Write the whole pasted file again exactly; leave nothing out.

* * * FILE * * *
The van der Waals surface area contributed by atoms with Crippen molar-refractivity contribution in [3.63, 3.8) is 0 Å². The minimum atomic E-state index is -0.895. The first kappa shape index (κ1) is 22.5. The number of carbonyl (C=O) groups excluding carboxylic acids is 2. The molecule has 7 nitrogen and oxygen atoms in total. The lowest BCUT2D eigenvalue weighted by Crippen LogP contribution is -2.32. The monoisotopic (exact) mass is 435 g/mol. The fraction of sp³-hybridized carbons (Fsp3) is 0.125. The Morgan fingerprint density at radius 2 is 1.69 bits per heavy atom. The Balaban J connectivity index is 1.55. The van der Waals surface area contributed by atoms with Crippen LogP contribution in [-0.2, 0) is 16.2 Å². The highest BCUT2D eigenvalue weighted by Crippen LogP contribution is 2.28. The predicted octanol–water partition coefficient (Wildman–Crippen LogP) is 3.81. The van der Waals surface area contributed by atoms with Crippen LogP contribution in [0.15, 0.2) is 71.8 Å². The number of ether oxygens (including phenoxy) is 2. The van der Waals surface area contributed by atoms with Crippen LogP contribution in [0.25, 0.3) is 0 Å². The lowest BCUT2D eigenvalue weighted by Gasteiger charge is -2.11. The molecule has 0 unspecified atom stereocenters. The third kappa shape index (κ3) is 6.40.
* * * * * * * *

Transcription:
The van der Waals surface area contributed by atoms with Crippen molar-refractivity contribution in [3.63, 3.8) is 0 Å². The minimum atomic E-state index is -0.895. The first kappa shape index (κ1) is 22.5. The number of carbonyl (C=O) groups excluding carboxylic acids is 2. The molecule has 7 nitrogen and oxygen atoms in total. The lowest BCUT2D eigenvalue weighted by Crippen LogP contribution is -2.32. The monoisotopic (exact) mass is 435 g/mol. The fraction of sp³-hybridized carbons (Fsp3) is 0.125. The Morgan fingerprint density at radius 2 is 1.69 bits per heavy atom. The Balaban J connectivity index is 1.55. The van der Waals surface area contributed by atoms with Crippen LogP contribution in [-0.2, 0) is 16.2 Å². The highest BCUT2D eigenvalue weighted by Crippen LogP contribution is 2.28. The predicted octanol–water partition coefficient (Wildman–Crippen LogP) is 3.81. The van der Waals surface area contributed by atoms with Crippen LogP contribution in [0.15, 0.2) is 71.8 Å². The number of ether oxygens (including phenoxy) is 2. The van der Waals surface area contributed by atoms with Crippen LogP contribution in [0.25, 0.3) is 0 Å². The lowest BCUT2D eigenvalue weighted by Gasteiger charge is -2.11. The molecule has 0 unspecified atom stereocenters. The third kappa shape index (κ3) is 6.40.